How far you can see

The morning is crisp and clear, signs of the kind of autumn day I longed for back in October, the one I felt I was denied. The kind that conjures visions of walks in High Park, in midtown maybe, sipping on a cappuccino or a mug of peppermint tea, observing the leaves slip into brighter clothes, window shopping, whatever it is Torontonians do on Sundays. I’ve my apron on as early as 7:30am, moka pot heating on the stove, slicing a Spanish onion with a nearly dull knife.

I’ve been reading Wonder Boys by Michael Chabon and Love and Other Impossible Pursuits by Ayelet Waldman for a while, flipping back and forth. Both are great reads for different reasons. I love Chabon's failed heroes. And I love the manner with which Waldman treats the human condition. She writes the main character, a young woman who has recently lost her infant daughter, with great sensitivity; yet Emilia Greenleaf is deeply, beautifully flawed. There's no pretension here. I adore how the reader is absolutely compelled to sympathize with a character who isn't necessarily an easy person to care for, but who is intensely layered and interesting and really, by striking out against those closest to her, is simply asking to be loved. I was on the subway last night when I glancedat the author's biography on the back -- “[Ayelet Waldman] and her husband, the novelist Michael Chabon, live in Berkeley, California, with their four children.” I had no idea they even knew each other, but I've been falling asleep with both of them on my bedside table all along.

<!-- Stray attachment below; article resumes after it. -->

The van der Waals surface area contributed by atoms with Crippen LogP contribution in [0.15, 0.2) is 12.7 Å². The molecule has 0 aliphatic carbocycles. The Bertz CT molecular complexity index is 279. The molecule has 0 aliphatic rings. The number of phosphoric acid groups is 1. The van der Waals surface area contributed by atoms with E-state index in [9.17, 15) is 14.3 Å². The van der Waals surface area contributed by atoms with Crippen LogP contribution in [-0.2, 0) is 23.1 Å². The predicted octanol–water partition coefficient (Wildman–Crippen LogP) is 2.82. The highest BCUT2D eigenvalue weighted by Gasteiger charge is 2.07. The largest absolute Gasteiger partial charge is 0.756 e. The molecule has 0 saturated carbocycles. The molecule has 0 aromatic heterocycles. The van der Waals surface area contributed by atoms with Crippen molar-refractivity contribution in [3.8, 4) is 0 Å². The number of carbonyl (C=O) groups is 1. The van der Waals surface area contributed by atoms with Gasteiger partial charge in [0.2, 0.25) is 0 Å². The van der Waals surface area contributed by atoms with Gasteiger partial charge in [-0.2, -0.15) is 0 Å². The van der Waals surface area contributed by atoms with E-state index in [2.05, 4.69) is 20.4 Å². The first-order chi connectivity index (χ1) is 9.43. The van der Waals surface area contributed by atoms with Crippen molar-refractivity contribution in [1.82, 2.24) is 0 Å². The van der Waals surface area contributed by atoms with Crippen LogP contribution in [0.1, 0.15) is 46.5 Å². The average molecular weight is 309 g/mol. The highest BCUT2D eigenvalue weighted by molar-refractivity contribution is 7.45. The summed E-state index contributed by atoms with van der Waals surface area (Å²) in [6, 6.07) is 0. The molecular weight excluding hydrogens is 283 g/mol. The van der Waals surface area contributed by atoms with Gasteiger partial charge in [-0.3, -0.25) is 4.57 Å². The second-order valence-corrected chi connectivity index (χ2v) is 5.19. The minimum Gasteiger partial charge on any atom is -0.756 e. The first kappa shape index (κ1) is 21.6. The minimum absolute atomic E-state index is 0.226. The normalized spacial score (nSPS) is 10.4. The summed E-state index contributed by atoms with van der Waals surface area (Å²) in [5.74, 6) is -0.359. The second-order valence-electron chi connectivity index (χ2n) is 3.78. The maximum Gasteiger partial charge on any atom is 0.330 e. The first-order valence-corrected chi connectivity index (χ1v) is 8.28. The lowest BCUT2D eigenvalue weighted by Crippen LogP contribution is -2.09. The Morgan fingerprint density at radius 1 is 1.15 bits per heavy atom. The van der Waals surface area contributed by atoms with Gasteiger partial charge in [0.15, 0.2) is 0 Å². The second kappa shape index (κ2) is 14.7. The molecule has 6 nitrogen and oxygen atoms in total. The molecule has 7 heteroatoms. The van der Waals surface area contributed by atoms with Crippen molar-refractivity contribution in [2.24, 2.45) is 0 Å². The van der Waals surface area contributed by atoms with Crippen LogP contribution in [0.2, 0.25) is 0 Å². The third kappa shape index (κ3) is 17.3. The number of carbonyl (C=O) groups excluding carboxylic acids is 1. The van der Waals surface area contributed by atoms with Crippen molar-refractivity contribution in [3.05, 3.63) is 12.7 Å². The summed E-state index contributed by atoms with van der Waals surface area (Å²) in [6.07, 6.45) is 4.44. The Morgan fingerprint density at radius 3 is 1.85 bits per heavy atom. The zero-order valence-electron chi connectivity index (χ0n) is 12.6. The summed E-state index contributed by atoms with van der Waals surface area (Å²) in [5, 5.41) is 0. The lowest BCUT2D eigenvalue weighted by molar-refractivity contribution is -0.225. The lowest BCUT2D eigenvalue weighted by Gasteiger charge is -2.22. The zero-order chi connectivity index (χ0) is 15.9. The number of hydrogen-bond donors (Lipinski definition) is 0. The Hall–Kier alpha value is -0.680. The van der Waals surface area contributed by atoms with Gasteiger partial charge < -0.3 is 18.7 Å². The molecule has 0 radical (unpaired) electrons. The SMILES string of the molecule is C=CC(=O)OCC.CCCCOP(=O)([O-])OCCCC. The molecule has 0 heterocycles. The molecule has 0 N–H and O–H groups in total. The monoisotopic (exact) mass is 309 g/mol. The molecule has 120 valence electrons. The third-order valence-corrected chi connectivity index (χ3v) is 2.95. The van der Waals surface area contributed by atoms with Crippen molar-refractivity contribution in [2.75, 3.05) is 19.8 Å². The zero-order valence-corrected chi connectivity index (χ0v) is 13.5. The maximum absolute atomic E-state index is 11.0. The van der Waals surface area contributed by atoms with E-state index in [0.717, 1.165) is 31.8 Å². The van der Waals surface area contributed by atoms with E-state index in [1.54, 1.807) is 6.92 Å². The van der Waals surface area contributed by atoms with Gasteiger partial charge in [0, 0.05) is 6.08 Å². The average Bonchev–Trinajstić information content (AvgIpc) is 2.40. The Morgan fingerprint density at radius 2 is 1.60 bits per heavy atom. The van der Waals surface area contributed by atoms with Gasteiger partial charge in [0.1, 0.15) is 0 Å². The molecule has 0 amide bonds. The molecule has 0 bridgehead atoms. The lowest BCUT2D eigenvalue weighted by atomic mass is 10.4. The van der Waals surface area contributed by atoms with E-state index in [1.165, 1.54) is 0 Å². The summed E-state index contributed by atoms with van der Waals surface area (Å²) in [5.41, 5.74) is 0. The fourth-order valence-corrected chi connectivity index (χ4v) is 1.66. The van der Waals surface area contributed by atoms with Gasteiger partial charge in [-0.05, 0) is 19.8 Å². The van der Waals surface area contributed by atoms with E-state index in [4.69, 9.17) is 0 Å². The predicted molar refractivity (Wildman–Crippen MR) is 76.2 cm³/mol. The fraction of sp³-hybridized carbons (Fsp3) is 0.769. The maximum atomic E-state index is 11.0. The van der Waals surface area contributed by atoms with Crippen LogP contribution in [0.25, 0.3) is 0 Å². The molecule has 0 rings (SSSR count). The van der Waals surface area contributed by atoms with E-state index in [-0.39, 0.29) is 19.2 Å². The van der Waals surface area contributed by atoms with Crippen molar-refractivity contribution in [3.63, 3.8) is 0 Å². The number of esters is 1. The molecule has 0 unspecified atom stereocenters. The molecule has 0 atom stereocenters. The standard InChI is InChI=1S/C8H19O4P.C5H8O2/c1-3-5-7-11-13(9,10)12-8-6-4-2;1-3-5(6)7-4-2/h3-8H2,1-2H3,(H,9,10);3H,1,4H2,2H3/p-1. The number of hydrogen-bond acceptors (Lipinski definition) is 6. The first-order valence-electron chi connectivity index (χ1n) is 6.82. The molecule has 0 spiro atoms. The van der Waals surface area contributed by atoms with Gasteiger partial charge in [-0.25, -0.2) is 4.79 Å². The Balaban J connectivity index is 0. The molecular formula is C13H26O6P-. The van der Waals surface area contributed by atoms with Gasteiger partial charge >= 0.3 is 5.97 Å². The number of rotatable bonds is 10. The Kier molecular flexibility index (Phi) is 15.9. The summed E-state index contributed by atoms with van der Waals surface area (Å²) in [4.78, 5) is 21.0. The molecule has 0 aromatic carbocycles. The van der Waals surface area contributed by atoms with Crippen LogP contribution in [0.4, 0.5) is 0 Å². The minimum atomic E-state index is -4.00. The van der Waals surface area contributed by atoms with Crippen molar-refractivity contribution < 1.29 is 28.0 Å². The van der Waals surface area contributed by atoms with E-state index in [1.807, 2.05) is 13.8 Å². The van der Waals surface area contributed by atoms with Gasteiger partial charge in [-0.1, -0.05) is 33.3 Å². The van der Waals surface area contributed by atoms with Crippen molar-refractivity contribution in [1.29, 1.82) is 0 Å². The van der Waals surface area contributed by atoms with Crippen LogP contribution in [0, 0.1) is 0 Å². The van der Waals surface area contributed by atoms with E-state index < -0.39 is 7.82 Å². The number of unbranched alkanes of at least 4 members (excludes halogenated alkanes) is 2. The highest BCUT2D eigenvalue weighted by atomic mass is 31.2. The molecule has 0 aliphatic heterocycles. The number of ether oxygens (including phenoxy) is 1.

“It’s a really big city, William. It’s a huge city, and Collegiate is one tiny, little dot. It’s a tiny, little, meaningless dot. It’s a huge city, and you’re going to have a huge life, and I promise you, I promise you, Collegiate means nothing. No matter what happens, no matter how mad and sad anybody gets, you’ve just got to remember how big everything is, and how far you can see.” (Waldman, pg. 180.)

Caramelized Onion and Mushroom Frittata with Fontina
Serves 4-8

2 tbsp unsalted butter
½ large Spanish onion, sliced
250g cremini mushrooms, sliced
8 large eggs
½ cup milk (I use 2%)
2oz grated fontina cheese
Salt and pepper, to taste

In a cast iron or ovenproof skillet, heat butter over medium-high heat. Add onions and cook slowly until nicely caramelized, about 45 minutes. Add the mushrooms and continue stirring until the mushrooms have browned slightly.

Heat oven to 350F.

Crack the eggs into a large bowl and whisk until well combined. Slowly add the milk. Season the egg mixture with salt and pepper, and pour into the skillet. Cook over the heat for about five minutes and then move the skillet into the hot oven.

Bake for about 25 minutes, until the eggs are mostly set. Remove from the oven. Sprinkle cheese over top and broil for an additional 5-10 minutes, until the cheese is melted and the top slightly browned. Serve immediately.


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